Daily Bytes | Mixed Media

Free Speech, Mural Art & More MiXeD MeDiA

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The Salt Lake Tribune reports that West Jordan is still struggling with a law that will accommodate artwork like the murals at the Azteca Taqueria while regulating inflammatory or offensive speech.
More than four months after the city’s attempts to remove a Mexican restaurant’s murals depicting civil-rights leaders caused an uproar, West Jordan leaders continue struggling to craft a local law allowing such artwork….
Check out our 15 Bytes article on the mural controversy here:
http://artistsofutah.org/15Bytes/index.php/west-jordan-mural-controversy/
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Categories: Daily Bytes | Mixed Media

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  1. My colleagues Shawn Rossiter, Editor of 15 Bytes, in his review of BYU MOA’s ‘No Place Like Home,’ and Scotti Hill, in her puff piece for the Deseret News on the departure of BYU’s curator of ‘contemporary’ art, further excavate the grave I’ve been trying to dig for this hopeless, ‘contemporary’ attempt to hijack a necessary word for the exclusive use of wealthy collectors. I’ve pointed out that ‘contemporary’ is an essential part of the language, meaning ‘at the same time as.’ Shakespeare and Cervantes were contemporary artists, dying in the same year—400 years ago next year. Being dead is something they have in common with many of the artists in ‘No Place Like Home,’ while most of the rest have one foot in the grave. Norman Rockwell has been dead since 1978, while Olafur Eliasson was born in 1967. If they are to be considered ‘contemporary,’ it was for the first eleven years of the latter’s childhood.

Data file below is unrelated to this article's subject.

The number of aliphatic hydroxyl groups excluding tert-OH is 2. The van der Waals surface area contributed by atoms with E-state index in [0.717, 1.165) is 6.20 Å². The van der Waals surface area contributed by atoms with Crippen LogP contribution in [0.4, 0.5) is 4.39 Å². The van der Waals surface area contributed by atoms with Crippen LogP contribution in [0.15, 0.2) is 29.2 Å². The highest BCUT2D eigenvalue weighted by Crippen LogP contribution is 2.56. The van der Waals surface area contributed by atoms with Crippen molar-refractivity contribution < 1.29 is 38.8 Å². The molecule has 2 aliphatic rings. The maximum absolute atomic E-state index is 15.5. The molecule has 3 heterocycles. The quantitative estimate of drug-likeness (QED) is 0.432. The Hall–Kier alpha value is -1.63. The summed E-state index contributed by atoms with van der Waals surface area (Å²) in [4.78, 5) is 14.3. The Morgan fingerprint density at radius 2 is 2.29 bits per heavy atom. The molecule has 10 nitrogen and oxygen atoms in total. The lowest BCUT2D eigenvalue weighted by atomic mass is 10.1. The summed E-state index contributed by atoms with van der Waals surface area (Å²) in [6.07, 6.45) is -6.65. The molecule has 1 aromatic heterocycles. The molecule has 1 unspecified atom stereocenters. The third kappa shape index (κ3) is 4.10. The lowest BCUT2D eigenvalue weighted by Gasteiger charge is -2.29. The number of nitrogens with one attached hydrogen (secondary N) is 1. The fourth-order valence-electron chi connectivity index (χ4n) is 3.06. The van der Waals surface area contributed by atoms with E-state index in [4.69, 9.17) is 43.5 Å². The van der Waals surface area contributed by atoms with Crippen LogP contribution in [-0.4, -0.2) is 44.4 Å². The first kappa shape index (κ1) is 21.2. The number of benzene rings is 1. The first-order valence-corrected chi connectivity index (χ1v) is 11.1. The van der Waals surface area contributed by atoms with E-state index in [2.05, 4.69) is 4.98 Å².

I don’t object to the age or living status of these artists. ‘No Place Like Home’ was a superb show, and I thank Frank McEntire, who returned to it multiple times, for taking me along on one of his visits. His company helped illuminate a show that, by using multiple artistic points-of-view of a single subject, enabled viewers to see the differences and commonalities of a broad spectrum of recent artists, many of whom may well qualify as truly ‘great.’ But to call this ‘contemporary’ art is to reveal just how meaningless the word has become. It now means whatever the user wants it to mean. Shades of Lewis Carroll’s Humpty Dumpty! Meanwhile, giving Jeff Lamson credit for the caliber of the art and artists in ‘No Place Like Home’ is disingenuous, since primary credit for the selection should go to the collectors, or perhaps to their advisors and the gallerists who recommended works to them, or perhaps to the artists who not only made the works seen here, but built careers that made them virtual household names, whom anyone might consider selecting.

    I’m not just being pedantic here. The world needs words like ‘modern’ and ‘contemporary’ to do real work. Specialized populations—scientists, technicians, academics—have always drawn on general language for their jargon, the artificial terminology they use to communicate among themselves. But it’s increasingly clear that no one, especially not the experts, knows what ‘contemporary art’ is. To one, it means digital computer-aided art, or video, or installation. To another it means anything following an alternative tradition, like the Son of the Bride of Conceptual Art. At the very least, those who insist on using it should define what they mean, and not go on as if we all knew what was meant.

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